August 14, 2022

By Diana Cheng
AAP film and arts writer


The 38th Minneapolis St. Paul International Film Festival starts April 4 and runs through April 20, 2019, showcasing more than 250 films of various forms from 70 countries.

The festival is organized annually by the Film Society of Minneapolis St. Paul and screenings area held at 10 theaters around the Twin Cities.

Here are a few selections from this year’s programs:

“The Accountant of Auschwitz”
Director: Matthew Shoychet
(World Cinema Program)

Canadian director Shoychet sets up an informative background leading to the trial and sentencing of German SS Officer Oskar Gröning, the man who tallied all the properties confiscated from the prisoners as they entered the Auschwitz death camp. In this documentary, Holocaust survivors recall their experiences, seeking justice and closure. Shoychet also chronicles the elusive task of bringing those responsible to account for the atrocity. Only 49 Third Reich officials out of 6,500 had been brought to trial. Many got away with just three years in prison during the post-war period. Now, time is running out for the victims. Major obstacles for the prosecution: the elderly age of those accused, their continued evasion and proof of complicity. Shoychet’s feature is a poignant reminder that a tragic chapter in human history still remains unresolved.

A scene from “The Elephant Siting Still.”

“An Elephant Sitting Still”
Director: Hu Bo
(Asian Frontiers Program)

The 230-minute feature is an incisive depiction of the human desolation in an unnamed, northern Chinese city. Director Hu Bo’s cinematic capture of the inner void of his characters is intense and nuanced. Eliot’s “The Waste Land” is alluded to, that piece of cracked soil deep in the human soul. Hu’s tracking shots place viewers in the midst of relational conflicts, from bored high school students to aimless adults to the despondent elderly. Random strangers somehow connected casually in Hu’s astute screenplay. And the elephant among their midst remains invisible, sitting as a metaphor for the resignation of life as well as a fantasy of hope. This debut feature sadly speaks as a last testament of a lost talent: Hu took his own life during post-production of the film. He was 29.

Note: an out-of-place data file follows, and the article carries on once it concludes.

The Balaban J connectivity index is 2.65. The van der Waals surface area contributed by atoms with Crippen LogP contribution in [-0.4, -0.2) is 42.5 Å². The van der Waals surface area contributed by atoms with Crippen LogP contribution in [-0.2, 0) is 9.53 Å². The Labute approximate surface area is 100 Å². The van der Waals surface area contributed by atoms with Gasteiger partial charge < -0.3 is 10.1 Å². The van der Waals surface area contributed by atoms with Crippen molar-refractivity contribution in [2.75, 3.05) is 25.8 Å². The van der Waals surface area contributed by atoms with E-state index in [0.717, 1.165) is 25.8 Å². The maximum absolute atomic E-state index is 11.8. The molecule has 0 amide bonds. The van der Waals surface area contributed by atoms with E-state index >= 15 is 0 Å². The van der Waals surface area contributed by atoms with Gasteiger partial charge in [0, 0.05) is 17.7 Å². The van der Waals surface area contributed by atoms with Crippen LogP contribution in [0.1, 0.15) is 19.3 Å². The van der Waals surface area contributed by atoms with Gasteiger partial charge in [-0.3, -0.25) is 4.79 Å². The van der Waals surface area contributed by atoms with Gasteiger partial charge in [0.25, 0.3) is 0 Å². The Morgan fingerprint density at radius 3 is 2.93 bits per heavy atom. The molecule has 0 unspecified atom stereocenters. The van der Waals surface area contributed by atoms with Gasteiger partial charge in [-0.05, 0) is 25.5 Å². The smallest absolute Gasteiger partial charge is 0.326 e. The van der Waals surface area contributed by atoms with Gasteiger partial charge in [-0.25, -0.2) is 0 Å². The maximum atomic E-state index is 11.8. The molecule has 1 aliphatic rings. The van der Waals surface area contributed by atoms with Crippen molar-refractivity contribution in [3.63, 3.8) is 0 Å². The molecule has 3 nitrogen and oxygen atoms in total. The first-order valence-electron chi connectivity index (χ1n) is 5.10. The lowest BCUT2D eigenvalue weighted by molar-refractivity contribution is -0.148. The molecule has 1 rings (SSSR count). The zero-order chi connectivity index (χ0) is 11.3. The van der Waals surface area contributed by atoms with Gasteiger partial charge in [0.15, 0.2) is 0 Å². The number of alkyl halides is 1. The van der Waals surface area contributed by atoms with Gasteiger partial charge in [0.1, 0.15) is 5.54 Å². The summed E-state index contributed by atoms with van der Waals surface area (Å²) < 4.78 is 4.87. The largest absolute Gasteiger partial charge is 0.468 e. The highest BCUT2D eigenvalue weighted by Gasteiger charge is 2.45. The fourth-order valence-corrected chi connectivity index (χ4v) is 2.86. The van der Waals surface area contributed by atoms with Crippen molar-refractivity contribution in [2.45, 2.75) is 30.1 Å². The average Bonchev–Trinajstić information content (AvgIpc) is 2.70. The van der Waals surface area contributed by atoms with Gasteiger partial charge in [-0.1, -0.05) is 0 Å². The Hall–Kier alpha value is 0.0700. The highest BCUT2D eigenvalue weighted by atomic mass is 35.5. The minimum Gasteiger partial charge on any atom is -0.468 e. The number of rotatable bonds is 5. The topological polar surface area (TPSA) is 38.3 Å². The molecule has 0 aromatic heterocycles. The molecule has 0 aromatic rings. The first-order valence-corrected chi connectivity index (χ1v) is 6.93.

A scene from “The Third Wife.”

“The Third Wife”
Director Ash Mayfair
(Women & Film Program)

Inspired by true events in 19th century Vietnam, 14 year-old May is married into a rich landowner family. She is the third wife of the patriarch’s son. Her sole purpose is to produce a male descendent for him, as the first two wives have only daughters. A film with minimal dialogues, “The Third Wife” is a visual story. Its aesthetics and sensual, dream-like sequences wrap a harsh reality: the plight of women in a patriarchal society. Mayfair was born and raised in Vietnam, an Oxford and NYU Tisch School of the Arts graduate. This her debut feature is a quiet and potent voice in the #MeToo awakening.

For the full program of the 38th MSPIFF, CLICK HERE to their website.

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Contact Diana Cheng at [email protected] or visit at Twitter @Arti_Ripples or her blog Ripple Effects rippleeffects.reviews

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